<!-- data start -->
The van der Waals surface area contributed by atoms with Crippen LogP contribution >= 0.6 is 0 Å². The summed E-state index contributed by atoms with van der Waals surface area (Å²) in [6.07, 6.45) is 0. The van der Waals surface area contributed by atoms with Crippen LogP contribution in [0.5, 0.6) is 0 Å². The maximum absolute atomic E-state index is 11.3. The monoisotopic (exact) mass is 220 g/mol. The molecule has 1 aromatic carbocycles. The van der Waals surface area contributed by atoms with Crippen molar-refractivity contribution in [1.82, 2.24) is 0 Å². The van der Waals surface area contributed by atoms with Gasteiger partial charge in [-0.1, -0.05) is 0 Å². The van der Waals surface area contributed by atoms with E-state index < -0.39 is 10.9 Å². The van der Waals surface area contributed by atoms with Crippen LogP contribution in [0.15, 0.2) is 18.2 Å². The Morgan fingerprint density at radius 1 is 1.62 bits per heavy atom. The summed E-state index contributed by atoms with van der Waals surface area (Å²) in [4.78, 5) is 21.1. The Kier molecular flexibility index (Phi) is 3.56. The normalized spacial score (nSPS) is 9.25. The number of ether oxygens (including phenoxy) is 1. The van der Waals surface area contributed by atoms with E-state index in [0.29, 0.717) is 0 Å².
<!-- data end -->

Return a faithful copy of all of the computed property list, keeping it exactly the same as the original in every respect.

The van der Waals surface area contributed by atoms with Crippen LogP contribution >= 0.6 is 0 Å². The summed E-state index contributed by atoms with van der Waals surface area (Å²) in [6.07, 6.45) is 0. The van der Waals surface area contributed by atoms with Crippen LogP contribution in [0.5, 0.6) is 0 Å². The maximum absolute atomic E-state index is 11.3. The monoisotopic (exact) mass is 220 g/mol. The molecule has 1 aromatic carbocycles. The van der Waals surface area contributed by atoms with Crippen molar-refractivity contribution in [1.82, 2.24) is 0 Å². The van der Waals surface area contributed by atoms with Gasteiger partial charge in [-0.1, -0.05) is 0 Å². The van der Waals surface area contributed by atoms with E-state index < -0.39 is 10.9 Å². The van der Waals surface area contributed by atoms with Crippen LogP contribution in [0.15, 0.2) is 18.2 Å². The Morgan fingerprint density at radius 1 is 1.62 bits per heavy atom. The summed E-state index contributed by atoms with van der Waals surface area (Å²) in [4.78, 5) is 21.1. The Kier molecular flexibility index (Phi) is 3.56. The normalized spacial score (nSPS) is 9.25. The number of ether oxygens (including phenoxy) is 1. The van der Waals surface area contributed by atoms with E-state index in [0.29, 0.717) is 0 Å².